Jamaica

Jamaica on a Budget: Negril and Montego Bay

Ever since I became a flight attendant and began flying standby, I’d dreamed of showing up at an airport, checking the departure board, and choosing a destination based on availability. So over a long Thanksgiving weekend in November, Dan and I did just that; we packed our bags, headed to Atlanta and found ourselves on a flight to Montego Bay, Jamaica, a mere seven hours later.

Like its Caribbean neighbors, Jamaica is known for its turquoise water, its pure white sand and its balmy weather. It is an island paradise, where sun-seekers and beach-goers flock in winter months to escape the northern cold. Jamaica is a place of postcard-perfect dreams. It is a land where palms sway gently to the beat of Afro-Caribbean music and aromas of fragrant spices fill the air.

White sand beach in Negril, Jamaica

Budget Travel in Jamaica

Jamaica is a popular honeymoon destination that has marketed itself as an all-inclusive getaway. As with nearby St Maarten and St Lucia, high-end resorts litter the island and cater to wealthy travelers.

Yet, despite its promotion of luxury travel and its absence from most backpackers’ itineraries, Jamaica has all the key ingredients of a budget holiday destination. During my long weekend in Negril and Montego Bay, I found that traveling to Jamaica on a budget is not only possible, but it is also relatively easy.

In fact, Jamaica is one of the cheapest islands in the Caribbean. A smattering of guesthouses and hostels abound, local food is delicious, and and a comprehensive bus system links the island’s larger towns.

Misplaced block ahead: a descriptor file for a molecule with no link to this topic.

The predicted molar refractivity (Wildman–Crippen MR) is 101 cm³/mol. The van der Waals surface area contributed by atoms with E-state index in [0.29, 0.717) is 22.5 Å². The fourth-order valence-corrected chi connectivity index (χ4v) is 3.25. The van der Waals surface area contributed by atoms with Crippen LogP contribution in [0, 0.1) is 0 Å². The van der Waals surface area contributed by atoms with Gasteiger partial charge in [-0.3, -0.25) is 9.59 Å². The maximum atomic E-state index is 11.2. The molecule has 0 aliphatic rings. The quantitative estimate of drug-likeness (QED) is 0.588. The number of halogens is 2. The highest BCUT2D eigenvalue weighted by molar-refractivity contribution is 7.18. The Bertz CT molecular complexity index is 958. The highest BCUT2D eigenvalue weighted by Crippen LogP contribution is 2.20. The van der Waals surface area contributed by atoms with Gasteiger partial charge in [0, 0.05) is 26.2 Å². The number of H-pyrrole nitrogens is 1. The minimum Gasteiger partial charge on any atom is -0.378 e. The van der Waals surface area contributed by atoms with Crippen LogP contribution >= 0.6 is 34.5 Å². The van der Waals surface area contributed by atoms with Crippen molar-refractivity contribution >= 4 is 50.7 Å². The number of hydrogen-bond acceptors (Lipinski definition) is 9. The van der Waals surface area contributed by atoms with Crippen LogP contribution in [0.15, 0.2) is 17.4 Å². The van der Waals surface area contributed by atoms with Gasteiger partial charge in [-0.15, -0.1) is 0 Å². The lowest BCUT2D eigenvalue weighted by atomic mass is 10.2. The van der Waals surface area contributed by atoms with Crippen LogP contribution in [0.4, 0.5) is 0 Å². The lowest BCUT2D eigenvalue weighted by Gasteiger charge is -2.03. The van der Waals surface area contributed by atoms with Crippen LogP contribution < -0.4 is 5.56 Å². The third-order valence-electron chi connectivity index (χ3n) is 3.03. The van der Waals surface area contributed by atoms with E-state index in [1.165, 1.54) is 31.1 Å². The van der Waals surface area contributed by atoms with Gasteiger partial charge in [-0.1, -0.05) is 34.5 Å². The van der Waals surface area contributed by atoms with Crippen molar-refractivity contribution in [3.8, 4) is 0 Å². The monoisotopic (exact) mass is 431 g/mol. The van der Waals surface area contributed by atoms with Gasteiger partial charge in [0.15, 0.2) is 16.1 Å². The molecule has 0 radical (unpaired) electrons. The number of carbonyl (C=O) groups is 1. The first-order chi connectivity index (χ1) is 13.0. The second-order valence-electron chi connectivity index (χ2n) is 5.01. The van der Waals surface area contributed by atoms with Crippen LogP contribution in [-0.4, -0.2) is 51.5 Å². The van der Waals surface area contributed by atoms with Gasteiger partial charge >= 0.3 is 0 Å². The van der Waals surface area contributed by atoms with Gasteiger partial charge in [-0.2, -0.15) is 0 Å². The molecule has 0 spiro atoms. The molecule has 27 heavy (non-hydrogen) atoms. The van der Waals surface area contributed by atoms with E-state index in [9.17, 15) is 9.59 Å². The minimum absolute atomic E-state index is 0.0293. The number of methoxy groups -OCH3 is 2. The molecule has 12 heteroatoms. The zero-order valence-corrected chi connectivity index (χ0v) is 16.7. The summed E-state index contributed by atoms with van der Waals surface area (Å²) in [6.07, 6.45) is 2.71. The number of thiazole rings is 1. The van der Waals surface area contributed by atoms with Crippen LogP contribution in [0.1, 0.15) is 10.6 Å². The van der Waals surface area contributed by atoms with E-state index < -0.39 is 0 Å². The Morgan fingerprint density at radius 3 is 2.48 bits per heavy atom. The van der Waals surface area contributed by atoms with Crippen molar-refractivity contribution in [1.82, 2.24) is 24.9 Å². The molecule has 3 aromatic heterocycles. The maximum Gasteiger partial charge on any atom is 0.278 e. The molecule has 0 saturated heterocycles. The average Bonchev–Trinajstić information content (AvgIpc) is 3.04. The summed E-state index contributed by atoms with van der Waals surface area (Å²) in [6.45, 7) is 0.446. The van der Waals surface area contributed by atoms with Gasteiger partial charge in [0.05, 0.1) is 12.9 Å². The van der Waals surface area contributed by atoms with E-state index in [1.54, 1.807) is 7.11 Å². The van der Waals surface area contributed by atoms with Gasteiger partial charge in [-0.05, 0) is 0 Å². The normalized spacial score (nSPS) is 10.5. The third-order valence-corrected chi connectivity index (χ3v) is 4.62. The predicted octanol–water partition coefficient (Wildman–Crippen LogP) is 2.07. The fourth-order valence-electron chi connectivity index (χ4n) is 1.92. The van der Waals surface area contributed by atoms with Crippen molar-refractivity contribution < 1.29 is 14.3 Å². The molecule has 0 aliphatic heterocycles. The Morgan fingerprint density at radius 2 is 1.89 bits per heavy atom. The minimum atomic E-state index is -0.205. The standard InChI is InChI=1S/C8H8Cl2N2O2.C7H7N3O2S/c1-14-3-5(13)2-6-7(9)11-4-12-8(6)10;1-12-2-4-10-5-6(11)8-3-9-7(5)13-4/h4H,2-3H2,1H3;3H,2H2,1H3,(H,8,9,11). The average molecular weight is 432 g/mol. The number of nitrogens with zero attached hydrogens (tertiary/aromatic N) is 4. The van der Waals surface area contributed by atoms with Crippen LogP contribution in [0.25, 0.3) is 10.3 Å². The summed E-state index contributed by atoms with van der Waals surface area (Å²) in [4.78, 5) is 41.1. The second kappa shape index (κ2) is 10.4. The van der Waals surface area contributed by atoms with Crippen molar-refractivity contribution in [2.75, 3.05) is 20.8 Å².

Dan and I spent three full days in Jamaica, excluding travel time. For the first two nights of our vacation, we stayed at the Westender Inn outside of Negril. The hotel sits above a series of rocky cliffs, past the popular Rick’s Cafe. For two nights, we were able to enjoy luxurious Caribbean living at an inexpensive price. Our hotel cost us $60 per night. Complete with a small landscaped garden, free shuttle service to Seven Mile Beach, an oceanside bar and three infinity pools, our hotel gave Dan and I the illusion of an exclusive beach vacation.

For our third night in Negril, we chose to stay at the Roots Cafe Rooms on Seven Mile Beach. Facing a stretch of sparkling sand, the Roots Cafe offers basic oceanside bungalows at unbeatable prices.

Infinity pool at a budget hotel in Negril, Jamaica
Infinity pool at the Westender–one of Jamaica’s best budget accommodations

Negril: Home to the Glorious Seven Mile Beach

Aside from an evening in Montego Bay, Dan and I spent most of our Jamaican vacation in Negril. Jamaica’s ultimate luxurious getaway, Negril is graced with one of the most beautiful beaches in the world. Negril’s claim to fame is the glistening Seven Mile Beach–a strip of sand that, despite its name, stretches for four glorious miles.

Seven Mile Beach is often regarded as one of the best beaches in the Caribbean. Comparable to Veradero Beach in Cuba or Shoal Bay Beach in Anguilla, Jamaica’s most beautiful beach is an uninterrupted stretch of glistening white that fades into the turquoise Caribbean Sea.

We spent the entirety of our first day in Negril lounging around Seven Mile Beach and floating in its crystalline waters. Despite being one of Jamaica’s most popular attractions, Negril remains a laid-back place, full of local eateries and independent hotels.

For lunch, we heeded the advice of locals and ate a heaping plate of Jerk Chicken at Best in the West.

In the evening, we headed to Rick’s Cafe for a cocktail at Negril’s most famous establishment. Aside from Seven Mile Beach, Negril’s most popular tourist attraction is a bustling restaurant that dates back to the 1970s. Located at the top of a 35-foot high cliff on the far west end of Jamaica, Rick’s Cafe boasts uninterrupted sunsets and views over the vast Caribbean Sea.

Watching the cliff-jumpers at Rick’s Cafe is one of the most popular things to do in Negril. The cliff jumpers–an assortment of men, women, locals, tourists and children–dive off of a series of platforms into the sea below.